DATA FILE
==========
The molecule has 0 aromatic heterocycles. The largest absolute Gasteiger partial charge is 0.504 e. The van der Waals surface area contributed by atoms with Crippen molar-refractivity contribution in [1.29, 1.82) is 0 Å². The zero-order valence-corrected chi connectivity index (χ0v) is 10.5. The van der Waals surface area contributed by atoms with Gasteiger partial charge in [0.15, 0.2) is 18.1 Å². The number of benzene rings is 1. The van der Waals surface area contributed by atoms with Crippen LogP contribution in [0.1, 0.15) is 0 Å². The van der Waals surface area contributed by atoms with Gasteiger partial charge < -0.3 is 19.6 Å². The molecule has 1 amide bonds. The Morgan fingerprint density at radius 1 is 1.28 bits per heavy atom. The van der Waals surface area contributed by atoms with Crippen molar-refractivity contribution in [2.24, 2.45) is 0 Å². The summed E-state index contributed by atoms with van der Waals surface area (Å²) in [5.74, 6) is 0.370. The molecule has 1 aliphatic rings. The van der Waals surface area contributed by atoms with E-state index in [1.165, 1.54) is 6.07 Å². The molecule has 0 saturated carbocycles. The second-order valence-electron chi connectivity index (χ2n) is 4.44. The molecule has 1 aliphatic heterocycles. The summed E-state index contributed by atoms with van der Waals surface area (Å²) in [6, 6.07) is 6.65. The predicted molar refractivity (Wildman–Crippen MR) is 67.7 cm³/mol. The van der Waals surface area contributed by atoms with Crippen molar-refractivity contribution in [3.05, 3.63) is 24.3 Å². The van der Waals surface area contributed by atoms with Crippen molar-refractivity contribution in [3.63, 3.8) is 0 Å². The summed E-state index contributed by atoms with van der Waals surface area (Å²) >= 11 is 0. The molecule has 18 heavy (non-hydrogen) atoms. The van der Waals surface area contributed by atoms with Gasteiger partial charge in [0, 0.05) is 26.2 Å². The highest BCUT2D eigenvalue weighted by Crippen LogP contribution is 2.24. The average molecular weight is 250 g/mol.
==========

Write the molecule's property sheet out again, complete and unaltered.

The molecule has 0 aromatic heterocycles. The largest absolute Gasteiger partial charge is 0.504 e. The van der Waals surface area contributed by atoms with Crippen molar-refractivity contribution in [1.29, 1.82) is 0 Å². The zero-order valence-corrected chi connectivity index (χ0v) is 10.5. The van der Waals surface area contributed by atoms with Gasteiger partial charge in [0.15, 0.2) is 18.1 Å². The number of benzene rings is 1. The van der Waals surface area contributed by atoms with Crippen LogP contribution in [0.1, 0.15) is 0 Å². The van der Waals surface area contributed by atoms with Gasteiger partial charge < -0.3 is 19.6 Å². The molecule has 1 amide bonds. The Morgan fingerprint density at radius 1 is 1.28 bits per heavy atom. The van der Waals surface area contributed by atoms with Crippen molar-refractivity contribution in [2.24, 2.45) is 0 Å². The summed E-state index contributed by atoms with van der Waals surface area (Å²) in [5.74, 6) is 0.370. The molecule has 1 aliphatic rings. The van der Waals surface area contributed by atoms with E-state index in [1.165, 1.54) is 6.07 Å². The molecule has 0 saturated carbocycles. The second-order valence-electron chi connectivity index (χ2n) is 4.44. The molecule has 1 aliphatic heterocycles. The summed E-state index contributed by atoms with van der Waals surface area (Å²) in [6, 6.07) is 6.65. The predicted molar refractivity (Wildman–Crippen MR) is 67.7 cm³/mol. The van der Waals surface area contributed by atoms with Crippen molar-refractivity contribution in [3.05, 3.63) is 24.3 Å². The van der Waals surface area contributed by atoms with Crippen molar-refractivity contribution in [3.63, 3.8) is 0 Å². The summed E-state index contributed by atoms with van der Waals surface area (Å²) >= 11 is 0. The molecule has 18 heavy (non-hydrogen) atoms. The van der Waals surface area contributed by atoms with Gasteiger partial charge in [0, 0.05) is 26.2 Å². The highest BCUT2D eigenvalue weighted by Crippen LogP contribution is 2.24. The average molecular weight is 250 g/mol.